The "where were you" sports moments don't come around that often.
May 31, 2011 was one of them, especially if you're from Winnipeg or have lived anywhere near the Manitoba capital.
Late in the morning on a blustery, rainy Tuesday in the former media workroom in the basement of the MTS Centre, True North Sports & Entertainment chairman Mark Chipman stepped to a microphone and told a live press conference and a national television audience the NHL's Atlanta Thrashers were being purchased and moved to Winnipeg.
Chipman's partner, David Thomson, was also in the room. So was league commissioner Gary Bettman, there to endorse the move and fulfil a previously expressed desire to "right a past wrong" if he could.
"My wife and I watched it at home," said Blake Wheeler, who turned out to be the new Winnipeg Jets' most dynamic player in 2011-12. "We were following it pretty close. It had a lot to do with our future and we were pretty interested once it looked like a sale could happen."
Kevin Cheveldayoff, a Saskatchewan product and former member of the Brandon Wheat Kings, watched from afar in his Chicago office. He didn't know it that day, but his days as the Blackhawks' assistant GM were numbered.
"Watched it on TV and remember seeing Mark at the podium, him saying how proud he was on behalf of his family," said Cheveldayoff, who would be named the Jets' GM nine days later. "For me, it was a special feeling, a great feeling for Mark, knowing him for years and how hard True North Sports & Entertainment had been working behind the scenes, quietly going about their business.
"I had ties to the Atlanta Thrashers, too, through different acquaintances over the years so was very interested for those people. At that point, it was more of a moment of feeling great to see it happen and wished them all the best of luck."
Not everyone affected was glued to a TV.
Then-Thrashers defenceman Zach Bogosian, at home in Massena, N.Y., for the summer, had gone fishing.
"I had left the phone at the house and when I got back later, I had 30 texts from friends and family asking me what was happening," Bogosian said. "It was kind of hilarious. I wondered if I had been traded or something. I had to log on (to the Internet) to see what had actually happened."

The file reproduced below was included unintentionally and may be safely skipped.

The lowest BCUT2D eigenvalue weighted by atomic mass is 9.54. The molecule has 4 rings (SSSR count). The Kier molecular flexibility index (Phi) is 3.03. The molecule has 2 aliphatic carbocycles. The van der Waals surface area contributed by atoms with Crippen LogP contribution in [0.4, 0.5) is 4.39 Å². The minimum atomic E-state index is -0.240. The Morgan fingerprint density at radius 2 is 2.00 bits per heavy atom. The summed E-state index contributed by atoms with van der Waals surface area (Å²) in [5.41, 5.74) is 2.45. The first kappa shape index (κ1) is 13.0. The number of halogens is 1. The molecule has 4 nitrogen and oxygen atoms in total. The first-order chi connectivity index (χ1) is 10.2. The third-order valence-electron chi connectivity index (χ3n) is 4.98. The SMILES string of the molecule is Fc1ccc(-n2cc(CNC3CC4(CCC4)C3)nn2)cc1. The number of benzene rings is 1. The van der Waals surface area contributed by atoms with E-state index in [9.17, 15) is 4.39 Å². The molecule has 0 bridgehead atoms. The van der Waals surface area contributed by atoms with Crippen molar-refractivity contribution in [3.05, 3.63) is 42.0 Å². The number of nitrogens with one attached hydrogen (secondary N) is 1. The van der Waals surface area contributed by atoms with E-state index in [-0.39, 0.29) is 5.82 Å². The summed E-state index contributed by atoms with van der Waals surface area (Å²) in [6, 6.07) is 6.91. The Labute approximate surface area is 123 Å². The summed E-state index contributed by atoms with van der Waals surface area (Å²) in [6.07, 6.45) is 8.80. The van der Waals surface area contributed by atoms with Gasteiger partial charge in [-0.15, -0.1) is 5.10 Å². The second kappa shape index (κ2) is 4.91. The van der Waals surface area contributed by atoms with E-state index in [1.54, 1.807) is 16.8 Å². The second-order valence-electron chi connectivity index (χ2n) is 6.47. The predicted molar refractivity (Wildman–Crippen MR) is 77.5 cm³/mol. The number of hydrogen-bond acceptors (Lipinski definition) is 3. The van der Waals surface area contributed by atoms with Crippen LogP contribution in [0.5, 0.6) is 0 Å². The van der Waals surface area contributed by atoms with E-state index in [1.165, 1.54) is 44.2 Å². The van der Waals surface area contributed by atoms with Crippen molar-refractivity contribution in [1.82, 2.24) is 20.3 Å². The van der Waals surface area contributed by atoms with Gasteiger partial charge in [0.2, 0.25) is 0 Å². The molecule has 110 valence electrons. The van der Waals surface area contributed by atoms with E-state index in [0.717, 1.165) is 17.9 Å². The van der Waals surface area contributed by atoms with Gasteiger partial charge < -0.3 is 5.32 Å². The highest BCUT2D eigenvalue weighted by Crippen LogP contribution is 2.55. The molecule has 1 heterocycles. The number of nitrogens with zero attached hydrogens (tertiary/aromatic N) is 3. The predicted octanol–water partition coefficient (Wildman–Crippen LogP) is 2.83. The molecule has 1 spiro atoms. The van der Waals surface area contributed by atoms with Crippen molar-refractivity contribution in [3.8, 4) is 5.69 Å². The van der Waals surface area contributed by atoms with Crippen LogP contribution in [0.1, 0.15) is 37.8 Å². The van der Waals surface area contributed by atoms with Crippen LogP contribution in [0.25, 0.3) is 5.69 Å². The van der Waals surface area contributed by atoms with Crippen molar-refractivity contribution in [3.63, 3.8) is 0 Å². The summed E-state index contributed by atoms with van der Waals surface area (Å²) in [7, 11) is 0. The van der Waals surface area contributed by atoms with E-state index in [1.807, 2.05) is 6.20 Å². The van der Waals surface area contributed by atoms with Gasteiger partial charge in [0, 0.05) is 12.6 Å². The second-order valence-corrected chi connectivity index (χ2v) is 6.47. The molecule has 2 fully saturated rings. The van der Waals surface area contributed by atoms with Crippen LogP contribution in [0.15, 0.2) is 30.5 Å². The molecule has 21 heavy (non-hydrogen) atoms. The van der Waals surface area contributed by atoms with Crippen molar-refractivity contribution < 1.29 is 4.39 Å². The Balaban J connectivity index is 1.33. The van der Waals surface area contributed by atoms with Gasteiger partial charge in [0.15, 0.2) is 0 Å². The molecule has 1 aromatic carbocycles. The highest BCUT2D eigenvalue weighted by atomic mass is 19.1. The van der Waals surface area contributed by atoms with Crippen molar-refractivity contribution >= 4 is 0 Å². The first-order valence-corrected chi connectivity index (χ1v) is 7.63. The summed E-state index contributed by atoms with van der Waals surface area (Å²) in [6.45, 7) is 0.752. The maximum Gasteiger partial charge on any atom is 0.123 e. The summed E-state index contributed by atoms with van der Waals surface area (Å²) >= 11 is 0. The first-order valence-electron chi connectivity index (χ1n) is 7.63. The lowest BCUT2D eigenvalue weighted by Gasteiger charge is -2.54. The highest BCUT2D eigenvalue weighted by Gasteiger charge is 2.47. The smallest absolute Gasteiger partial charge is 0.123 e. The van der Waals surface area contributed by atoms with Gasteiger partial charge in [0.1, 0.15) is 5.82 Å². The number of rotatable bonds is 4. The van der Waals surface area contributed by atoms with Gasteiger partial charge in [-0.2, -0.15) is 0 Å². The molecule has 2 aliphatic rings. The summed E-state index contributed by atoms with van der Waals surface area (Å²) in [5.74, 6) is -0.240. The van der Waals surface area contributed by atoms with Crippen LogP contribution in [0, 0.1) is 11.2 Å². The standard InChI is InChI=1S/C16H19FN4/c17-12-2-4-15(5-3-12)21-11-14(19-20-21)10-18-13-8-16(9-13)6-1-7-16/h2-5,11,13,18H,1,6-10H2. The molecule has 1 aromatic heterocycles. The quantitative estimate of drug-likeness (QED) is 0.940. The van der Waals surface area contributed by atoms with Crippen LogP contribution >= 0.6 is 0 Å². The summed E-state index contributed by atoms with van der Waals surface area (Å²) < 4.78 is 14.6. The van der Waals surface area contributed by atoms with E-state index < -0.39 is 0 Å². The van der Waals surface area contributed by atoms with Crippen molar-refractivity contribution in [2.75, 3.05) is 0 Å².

Thrashers and now-Jets captain Andrew Ladd was out of the house for the day with his wife and had also left his phone behind.
He also had many people asking him questions.
"I think we were eagerly anticipating a decision one way or the other to find out where we were going to end up," Ladd said.
He was not surprised at what happened on May 31.
"I honestly knew as much as everyone else did," Ladd said. "I tried talking to my agent and people in the Atlanta organization but I don't think they even knew anything. That was the weird part, that we didn't know anything. Everything from the Atlanta side was pretty hush-hush to us."
Hush-hush, maybe, but given that word of negotiations had filtered out early in May and apart from all the speculation -- some good, much not so good -- the shock value of the May 31 announcement wasn't high.
"Late in May, I don't think we were surprised at all and judging by the reaction in Winnipeg, we were pretty excited when the announcement finally happened," Wheeler said.
"Maybe not so shocked but it all happened so quick," Bogosian said. "I honestly didn't know much about Winnipeg and it was going to be a lot of uprooting from Atlanta -- guys had houses and furniture.
"All of a sudden, we were going to be living in fast-forward."
When the Thrashers finished their season on April 10 in a 5-2 loss to Pittsburgh -- without a single sellout that season, we might add -- relocating the team was far from anyone's thoughts.
"I was more bothered by the way my year went," Bogosian said. "That's really all I thought about at the last game. At that time, it seemed to be more about Phoenix, anyway. It wasn't discussed around our room much."
"I had just been traded, so the thought of moving again had not crossed my mind," Wheeler recalled. "I remember leaving Atlanta with the full intention of being back there in a few months. But as things unfolded, we weren't surprised the sale happened."
Added Ladd: "We went through the meetings with the coaches and GM and thought about what we wanted to do to get better and improve the organization. We really thought we'd go back there.
"But what made it more confusing and more unsure was the fact that Phoenix was talked about a lot more than we were.
"I think people thought if anyone was going to move, it was the Phoenix Coyotes. Then that switched about two weeks before anything happened."
Ladd went to Europe to play in the world championship in May, where the subject became more popular by the day.
"It was more like joked about than anything else," Ladd said. "When we heard rumblings, we joked about the possibilities. But I don't think anyone 100 per cent thought we'd be there. We were hearing things, kind of crazy for a week or two, then things happened pretty fast."
Given that his future and those of many others hung in the balance, Wheeler said in retrospect, the dearth of information available before May 31 was notable.
"I got all my information the same way the fans and everyone else got it," Wheeler said with a laugh. "I never heard anything from the inside, nothing other than was reported out of Winnipeg. And a lot of NHL.com and TSN as resources."